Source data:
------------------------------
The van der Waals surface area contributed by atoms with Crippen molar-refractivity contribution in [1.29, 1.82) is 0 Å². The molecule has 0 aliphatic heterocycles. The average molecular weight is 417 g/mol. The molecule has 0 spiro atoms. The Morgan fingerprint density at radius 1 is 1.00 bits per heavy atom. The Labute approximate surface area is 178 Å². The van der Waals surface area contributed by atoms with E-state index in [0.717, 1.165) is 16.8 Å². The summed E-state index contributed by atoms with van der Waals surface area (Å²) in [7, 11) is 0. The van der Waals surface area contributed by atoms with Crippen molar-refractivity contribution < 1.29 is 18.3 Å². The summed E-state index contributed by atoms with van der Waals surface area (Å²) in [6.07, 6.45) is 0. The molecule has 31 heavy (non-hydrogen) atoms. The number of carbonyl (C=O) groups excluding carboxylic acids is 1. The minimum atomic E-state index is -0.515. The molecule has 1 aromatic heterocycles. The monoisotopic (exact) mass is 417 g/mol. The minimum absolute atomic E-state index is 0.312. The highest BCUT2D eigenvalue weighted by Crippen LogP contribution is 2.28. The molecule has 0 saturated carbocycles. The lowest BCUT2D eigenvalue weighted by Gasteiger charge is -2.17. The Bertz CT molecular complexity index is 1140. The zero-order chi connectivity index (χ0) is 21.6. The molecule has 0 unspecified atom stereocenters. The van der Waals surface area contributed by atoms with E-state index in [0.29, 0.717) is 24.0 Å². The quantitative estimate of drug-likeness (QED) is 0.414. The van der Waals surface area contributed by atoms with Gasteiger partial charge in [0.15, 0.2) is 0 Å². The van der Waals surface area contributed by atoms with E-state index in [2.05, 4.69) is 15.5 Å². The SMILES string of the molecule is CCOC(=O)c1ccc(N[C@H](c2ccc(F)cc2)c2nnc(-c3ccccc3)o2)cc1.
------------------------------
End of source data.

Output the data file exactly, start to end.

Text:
The van der Waals surface area contributed by atoms with Crippen molar-refractivity contribution in [1.29, 1.82) is 0 Å². The molecule has 0 aliphatic heterocycles. The average molecular weight is 417 g/mol. The molecule has 0 spiro atoms. The Morgan fingerprint density at radius 1 is 1.00 bits per heavy atom. The Labute approximate surface area is 178 Å². The van der Waals surface area contributed by atoms with E-state index in [0.717, 1.165) is 16.8 Å². The summed E-state index contributed by atoms with van der Waals surface area (Å²) in [7, 11) is 0. The van der Waals surface area contributed by atoms with Crippen molar-refractivity contribution < 1.29 is 18.3 Å². The summed E-state index contributed by atoms with van der Waals surface area (Å²) in [6.07, 6.45) is 0. The molecule has 31 heavy (non-hydrogen) atoms. The number of carbonyl (C=O) groups excluding carboxylic acids is 1. The minimum atomic E-state index is -0.515. The molecule has 1 aromatic heterocycles. The monoisotopic (exact) mass is 417 g/mol. The minimum absolute atomic E-state index is 0.312. The highest BCUT2D eigenvalue weighted by Crippen LogP contribution is 2.28. The molecule has 0 saturated carbocycles. The lowest BCUT2D eigenvalue weighted by Gasteiger charge is -2.17. The Bertz CT molecular complexity index is 1140. The zero-order chi connectivity index (χ0) is 21.6. The molecule has 0 unspecified atom stereocenters. The van der Waals surface area contributed by atoms with E-state index in [0.29, 0.717) is 24.0 Å². The quantitative estimate of drug-likeness (QED) is 0.414. The van der Waals surface area contributed by atoms with Gasteiger partial charge in [0.15, 0.2) is 0 Å². The van der Waals surface area contributed by atoms with E-state index in [2.05, 4.69) is 15.5 Å². The SMILES string of the molecule is CCOC(=O)c1ccc(N[C@H](c2ccc(F)cc2)c2nnc(-c3ccccc3)o2)cc1.